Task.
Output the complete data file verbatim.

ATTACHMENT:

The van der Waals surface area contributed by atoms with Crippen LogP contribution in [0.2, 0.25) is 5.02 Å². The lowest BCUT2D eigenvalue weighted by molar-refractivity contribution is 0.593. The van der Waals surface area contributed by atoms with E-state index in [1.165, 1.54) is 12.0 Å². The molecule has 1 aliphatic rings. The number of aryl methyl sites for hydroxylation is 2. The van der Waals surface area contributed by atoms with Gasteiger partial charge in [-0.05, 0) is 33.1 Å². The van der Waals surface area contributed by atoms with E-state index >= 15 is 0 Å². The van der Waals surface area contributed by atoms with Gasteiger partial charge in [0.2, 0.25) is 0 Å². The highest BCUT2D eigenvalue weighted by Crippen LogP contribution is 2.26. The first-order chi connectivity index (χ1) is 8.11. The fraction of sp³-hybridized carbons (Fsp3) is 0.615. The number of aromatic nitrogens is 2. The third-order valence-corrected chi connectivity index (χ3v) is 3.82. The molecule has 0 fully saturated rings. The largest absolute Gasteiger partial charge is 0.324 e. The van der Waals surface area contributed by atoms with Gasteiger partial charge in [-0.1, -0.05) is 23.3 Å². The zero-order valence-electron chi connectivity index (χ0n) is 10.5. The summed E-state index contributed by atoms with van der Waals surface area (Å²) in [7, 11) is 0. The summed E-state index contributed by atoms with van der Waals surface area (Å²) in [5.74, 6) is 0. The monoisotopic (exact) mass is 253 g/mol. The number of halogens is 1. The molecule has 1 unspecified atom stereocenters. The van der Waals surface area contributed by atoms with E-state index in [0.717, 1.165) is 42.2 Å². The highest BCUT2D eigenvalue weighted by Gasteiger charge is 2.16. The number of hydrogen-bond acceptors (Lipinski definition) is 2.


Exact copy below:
The van der Waals surface area contributed by atoms with Crippen LogP contribution in [0.2, 0.25) is 5.02 Å². The lowest BCUT2D eigenvalue weighted by molar-refractivity contribution is 0.593. The van der Waals surface area contributed by atoms with E-state index in [1.165, 1.54) is 12.0 Å². The molecule has 1 aliphatic rings. The number of aryl methyl sites for hydroxylation is 2. The van der Waals surface area contributed by atoms with Gasteiger partial charge in [-0.05, 0) is 33.1 Å². The van der Waals surface area contributed by atoms with E-state index >= 15 is 0 Å². The van der Waals surface area contributed by atoms with Gasteiger partial charge in [0.2, 0.25) is 0 Å². The highest BCUT2D eigenvalue weighted by Crippen LogP contribution is 2.26. The first-order chi connectivity index (χ1) is 8.11. The fraction of sp³-hybridized carbons (Fsp3) is 0.615. The number of aromatic nitrogens is 2. The third-order valence-corrected chi connectivity index (χ3v) is 3.82. The molecule has 0 fully saturated rings. The largest absolute Gasteiger partial charge is 0.324 e. The van der Waals surface area contributed by atoms with Gasteiger partial charge in [-0.1, -0.05) is 23.3 Å². The zero-order valence-electron chi connectivity index (χ0n) is 10.5. The summed E-state index contributed by atoms with van der Waals surface area (Å²) in [7, 11) is 0. The summed E-state index contributed by atoms with van der Waals surface area (Å²) in [5.74, 6) is 0. The monoisotopic (exact) mass is 253 g/mol. The number of halogens is 1. The molecule has 1 unspecified atom stereocenters. The van der Waals surface area contributed by atoms with E-state index in [0.717, 1.165) is 42.2 Å². The highest BCUT2D eigenvalue weighted by Gasteiger charge is 2.16. The number of hydrogen-bond acceptors (Lipinski definition) is 2.